"That's what's happened to the industry as a whole," agrees Underwood, who adds she can count on one hand how many female chefs she's worked with during her career.
"The fact that we can be an antidote to that is incredible. I still get goosebumps every time I walk into the kitchen and see all these women in there. It's amazing. We're so, so proud of it, and it's what Sally and I have championed for a long time – wanting women to be at the forefront and for the gender balance to be more even and for more women to want to come into the industry. To be able to enact that here is a bit of a career dream come true."
However, tackling the gender inequality of an entire industry is quite a task, so how can male colleagues support this effort? "Hire women for starters!" says Abé. "So many kitchens need to get more women in the kitchen, it's embarrassing. Chefs say, ‘they don't apply'. Well, go out and get them! It's no coincidence that I've got a kitchen full of girls – they want to come and work for me because they know they're going to get treated properly."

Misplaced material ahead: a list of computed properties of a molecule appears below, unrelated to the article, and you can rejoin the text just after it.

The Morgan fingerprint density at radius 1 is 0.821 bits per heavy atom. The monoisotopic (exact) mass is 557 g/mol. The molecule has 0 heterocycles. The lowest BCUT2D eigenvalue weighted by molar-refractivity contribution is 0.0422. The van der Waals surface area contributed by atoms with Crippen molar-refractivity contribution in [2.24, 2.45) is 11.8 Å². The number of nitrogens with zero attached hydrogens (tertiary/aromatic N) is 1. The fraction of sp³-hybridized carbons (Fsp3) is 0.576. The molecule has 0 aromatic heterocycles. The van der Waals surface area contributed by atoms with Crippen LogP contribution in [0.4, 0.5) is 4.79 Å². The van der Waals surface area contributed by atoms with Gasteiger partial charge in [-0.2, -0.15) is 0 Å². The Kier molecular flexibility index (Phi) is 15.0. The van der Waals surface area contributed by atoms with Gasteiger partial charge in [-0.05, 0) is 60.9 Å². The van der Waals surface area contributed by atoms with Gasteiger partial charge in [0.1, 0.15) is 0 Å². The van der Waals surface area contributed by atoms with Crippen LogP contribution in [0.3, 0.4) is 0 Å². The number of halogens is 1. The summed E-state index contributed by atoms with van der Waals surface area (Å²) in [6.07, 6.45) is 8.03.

She emphasises that diversity must be a decision backed up by actions, and encourages employers to "take a chance" on job applicants who perhaps don't have the best CV but may have missed out on the opportunities afforded to more privileged candidates.
"When restaurants and kitchens are thinking about attracting more women, they need to think about ‘are we going to be able to offer realistic balance?' which we are able to offer here," Underwood adds.
It helps that they have the support and backing of the hotel, which is operated under a franchise agreement with Hilton under its Conrad brand.
Teaming up with a corporate branded property may seem an odd choice to some given Abé's background, as well as that of her colleagues. "The plan was to open my own restaurant, but the whole economy was so shaky and has been for the past 18 months – I just thought it was not the safest time to be going out on my own," she explains.
Hilton approached Abé about the role. She says she hit it off straightaway with Payne, and approached Underwood and Keating herself. However, she points out: "At the Harwood, I basically looked after everything, whereas here there's more structure, and there are systems and procedures, which is really good. There's a lot for me to learn from that. I don't think one is better than the other; they're just different."